The GSV Big 10: Shake It Up, Shake It Up!
Bezos' bet, "Family College", Constitution of Academic Liberty...
Having grown up in poverty in rural Montana, Dr. Bridget Burns knows how to help disadvantaged, poor students because she was once one herself. Today, as the founding CEO of the University Innovation Alliance, Dr. Burns helps universities rapidly implement and scale innovations that have increased the alliance's low-income graduates by 46% and graduates of color by 85% since 2014. This inspiring episode of Ed on the Edge is a must-watch.
Continuing their tradition of having a “passion for what’s possible”, Morgan Stanley analysts outline a revolution in education that we plan to be a part of. Ahead of the 15th Annual ASU+GSV Summit, the AIR Show will provide a front-row seat to the leading edge of AI in Ed.
There’s a continuum in how you acquire knowledge…and Google and YouTube are arguably the two biggest education platforms in the World. Jeff Bezos (one of Google’s earliest angel investors) could be repeating the same playbook with Perplexity, Google’s newest competitor.
When you buy a toaster that doesn’t work, you bring it back to the store and get a refund…you don’t blame Visa. Accordingly, rather than condemning the government for your low-value degree, go back to the source. More transparent data on ROI for the student consumer is clearly on the horizon.
Our friend and Philadelphia resident Janine Yass makes a great analogy between public education and her beloved Eagles. If an NFL team has a losing record year after year, there are consequences. The same should be true for education leadership. Life isn’t a game, but time has run out on the status quo and we need to allow all students to thrive.
Learning is a team sport. To acquire the learning you need on an ongoing basis requires a reimagining of the system. People cannot simply drop out of life every few years to keep their knowledge and skills up to date. El Paso Community College created Family College for parents, especially single parents, so they can attend classes while their kids participate in fun, educational courses at the same location.
The Middle East has become the hub of many global activities, including imported higher education. The great thing about knowledge is when you share it with others, you don’t lose it yourself. However, in the context of challenging geopolitics, it is important to think carefully about the risks of transferring our IP to a country that may or may not be aligned with our interests.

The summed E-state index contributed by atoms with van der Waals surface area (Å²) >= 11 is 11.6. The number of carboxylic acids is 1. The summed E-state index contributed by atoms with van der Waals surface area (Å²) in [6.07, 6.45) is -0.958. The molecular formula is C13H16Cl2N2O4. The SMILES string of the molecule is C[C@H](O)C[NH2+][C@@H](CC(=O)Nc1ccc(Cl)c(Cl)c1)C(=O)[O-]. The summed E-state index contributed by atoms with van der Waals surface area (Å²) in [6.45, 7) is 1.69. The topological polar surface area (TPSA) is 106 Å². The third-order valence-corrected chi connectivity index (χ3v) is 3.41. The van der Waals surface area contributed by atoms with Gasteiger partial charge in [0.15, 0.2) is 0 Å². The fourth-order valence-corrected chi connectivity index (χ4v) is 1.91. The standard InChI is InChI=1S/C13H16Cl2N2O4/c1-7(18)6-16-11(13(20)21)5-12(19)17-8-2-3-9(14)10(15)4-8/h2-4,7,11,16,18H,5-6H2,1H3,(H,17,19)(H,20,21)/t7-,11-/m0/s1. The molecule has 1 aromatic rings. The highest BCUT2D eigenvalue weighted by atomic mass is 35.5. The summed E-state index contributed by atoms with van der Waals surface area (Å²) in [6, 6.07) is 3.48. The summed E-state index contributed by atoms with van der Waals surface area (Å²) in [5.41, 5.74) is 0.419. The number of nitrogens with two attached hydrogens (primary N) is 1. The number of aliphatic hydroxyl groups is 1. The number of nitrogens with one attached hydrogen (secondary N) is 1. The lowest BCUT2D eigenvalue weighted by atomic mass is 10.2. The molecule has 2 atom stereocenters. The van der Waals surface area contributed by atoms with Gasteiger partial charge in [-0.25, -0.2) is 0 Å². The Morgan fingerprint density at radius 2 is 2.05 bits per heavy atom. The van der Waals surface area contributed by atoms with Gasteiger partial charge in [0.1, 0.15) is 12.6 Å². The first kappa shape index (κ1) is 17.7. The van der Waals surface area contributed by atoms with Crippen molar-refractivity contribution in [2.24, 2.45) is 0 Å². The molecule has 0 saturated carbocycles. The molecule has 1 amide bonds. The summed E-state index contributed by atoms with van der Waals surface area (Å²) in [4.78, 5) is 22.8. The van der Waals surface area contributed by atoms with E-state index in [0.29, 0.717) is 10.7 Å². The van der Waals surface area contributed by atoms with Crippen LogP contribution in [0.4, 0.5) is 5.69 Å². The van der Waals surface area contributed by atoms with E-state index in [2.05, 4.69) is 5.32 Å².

As we highlighted in a previous Big 10 about the University of Kentucky, the last couple of decades have featured a higher-ed arms race to compete on facilities, food, and country club-like amenities. We hear a new era knocking on the door: one that prioritizes cost-effectiveness, better value, and higher return on investment.
Chegg, once the dominant player in homework help, now faces rapidly growing AI competition and student backlash. While Edwin Dorsey’s rapidly-growing newsletter “The Bear Cave” makes its case, there’s a Bull case here too. Led by the exceptionally capable CEO Dan Rosensweig and bolstered by early adoption of OpenAI integrations as well as its deep well of proprietary data, we see Chegg as an interesting company to stay close to.
One of our favorite thinkers Niall Ferguson argues that flawed governance harms academic freedom at top universities. What’s his answer? A new constitutional model for the University of Austin centered on separated executive, trustee, and judicial powers along with protections for open inquiry. He believes these innovations can revive the university as a bastion of unfettered truth-seeking.
We’ve made our position on supporting school choice very clear, but here’s the other side of the argument. Arguing school choice has increased segregation and inequity, two Whitney Young grads say ranking students created clear winners and losers, with privileged students increasingly benefiting at elite schools like Whitney Young. They contend that community-driven approaches like Sustainable Community Schools can instead invest in students long denied opportunity and bridge divides caused by choice and selectivity.